Inexperienced Drivers

Most teen crashes result with inexperienced drivers behind the wheel. After teens pass their behind-the-wheel driving test and get their long awaited license, some incorrectly believe they are experienced drivers. This is not the case.

Getting licensed only means teens have met the state-required practice hours and have passed an on-road test. While they may have a basic knowledge of how to navigate their vehicles in high traffic areas and other challenging situations, they need to gain much more driving experience. Graduated Driver Licensing (GDL) programs help inexperienced drivers gain experience and develop critical driving skills in lower-risk driving situations. 

To help inexperienced drivers gain experience to reduce the risk of crashing, researchers at Children’s Hospital of Philadelphia have developed and tested the TeenDrivingPlan Practice Guide. This free evidence-based resource offers families a step-by-step guide to make the most of the learner’s permit period. 

It’s also important for parents to help newly licensed teens become experienced drivers by continuing to ride along as passengers in challenging situations, such as driving in heavy traffic or at night. Parents may also want to consider drafting a parent-teen driving agreement and carefully monitor driving progress, only increasing driving privileges when teens demonstrate maturity and skill. Be prepared to remove privileges or step in with additional training or practice as needed. Some families may find in-vehicle or other monitoring devices helpful if used in a supportive way to enhance training.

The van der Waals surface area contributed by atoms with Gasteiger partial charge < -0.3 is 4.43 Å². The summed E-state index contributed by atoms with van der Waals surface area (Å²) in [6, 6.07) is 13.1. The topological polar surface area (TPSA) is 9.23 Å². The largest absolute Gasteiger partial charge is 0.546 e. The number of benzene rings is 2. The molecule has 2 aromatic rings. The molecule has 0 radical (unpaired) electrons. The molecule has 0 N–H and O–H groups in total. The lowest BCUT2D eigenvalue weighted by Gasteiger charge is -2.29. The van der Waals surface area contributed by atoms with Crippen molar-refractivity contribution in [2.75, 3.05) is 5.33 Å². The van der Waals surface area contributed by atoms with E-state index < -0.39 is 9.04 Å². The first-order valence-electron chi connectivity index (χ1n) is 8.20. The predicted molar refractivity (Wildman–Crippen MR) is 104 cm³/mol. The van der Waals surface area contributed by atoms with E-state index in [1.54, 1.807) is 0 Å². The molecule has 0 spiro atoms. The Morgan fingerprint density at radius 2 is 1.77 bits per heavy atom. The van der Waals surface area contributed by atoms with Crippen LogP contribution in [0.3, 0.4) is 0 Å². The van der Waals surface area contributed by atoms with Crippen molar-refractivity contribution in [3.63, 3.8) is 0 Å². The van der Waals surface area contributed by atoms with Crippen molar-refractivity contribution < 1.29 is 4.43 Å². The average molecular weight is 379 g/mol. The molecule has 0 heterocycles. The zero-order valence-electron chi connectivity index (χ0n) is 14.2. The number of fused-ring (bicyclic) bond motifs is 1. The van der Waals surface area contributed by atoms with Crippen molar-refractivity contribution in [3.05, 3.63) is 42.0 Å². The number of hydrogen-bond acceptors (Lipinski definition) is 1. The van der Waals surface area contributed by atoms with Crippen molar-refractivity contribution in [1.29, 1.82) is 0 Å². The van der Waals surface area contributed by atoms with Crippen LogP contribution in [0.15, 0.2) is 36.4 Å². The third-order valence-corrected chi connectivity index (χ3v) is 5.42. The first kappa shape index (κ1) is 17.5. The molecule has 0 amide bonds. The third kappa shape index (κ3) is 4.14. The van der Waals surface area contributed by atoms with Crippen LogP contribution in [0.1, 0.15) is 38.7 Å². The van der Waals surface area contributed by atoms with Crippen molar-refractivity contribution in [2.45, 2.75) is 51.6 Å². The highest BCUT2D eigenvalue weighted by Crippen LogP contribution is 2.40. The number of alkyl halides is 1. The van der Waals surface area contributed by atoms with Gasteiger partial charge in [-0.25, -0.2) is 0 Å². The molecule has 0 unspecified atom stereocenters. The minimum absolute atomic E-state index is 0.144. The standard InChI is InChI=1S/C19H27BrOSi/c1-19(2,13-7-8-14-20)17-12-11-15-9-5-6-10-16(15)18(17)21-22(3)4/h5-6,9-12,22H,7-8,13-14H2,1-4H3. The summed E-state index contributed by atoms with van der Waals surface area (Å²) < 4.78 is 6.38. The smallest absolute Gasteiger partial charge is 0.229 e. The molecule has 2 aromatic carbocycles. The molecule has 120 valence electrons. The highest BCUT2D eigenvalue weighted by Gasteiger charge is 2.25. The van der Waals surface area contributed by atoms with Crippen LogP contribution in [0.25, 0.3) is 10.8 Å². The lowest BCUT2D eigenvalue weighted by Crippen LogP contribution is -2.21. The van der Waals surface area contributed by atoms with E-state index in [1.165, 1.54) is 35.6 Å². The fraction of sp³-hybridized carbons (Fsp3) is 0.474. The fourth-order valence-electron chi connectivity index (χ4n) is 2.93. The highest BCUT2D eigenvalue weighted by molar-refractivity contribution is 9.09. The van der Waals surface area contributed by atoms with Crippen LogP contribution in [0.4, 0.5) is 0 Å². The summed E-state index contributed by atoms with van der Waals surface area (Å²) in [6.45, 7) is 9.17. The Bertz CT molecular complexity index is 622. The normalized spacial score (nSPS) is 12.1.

Watch this video to keep the lines of communication going with your teen:


Per mile driven, drivers ages 16 to 19 have crash rates approximately four times greater than those of drivers ages 20 and older. A leading contributor is driver inexperience.

More Facts & Statistics About Inexperienced Drivers

  • There is a steep drop in crash risk as new drivers gain experience during the first 12 months of driving.
  • It takes a lot of driving experience to identify situations where a hazard might occur. Logging plenty of hours of parent-supervised driving practice in various driving environments can help teens gain experience.
  • Graduated Driver Licensing (GDL) programs can help to address inexperience by improving driving opportunities for teens to gain experience in lower-risk driving situations.
  • Of 945 parents of newly-licensed drivers surveyed, 61% practiced 50 or more hours with their teen drivers. Although the majority of parents found driving practice challenging, they still chose to do it.
  • During a simulated driving assessment, nearly 43% of newly licensed teen drivers crashed at least once; 29% of licensed, experienced adult drivers crashed at least once.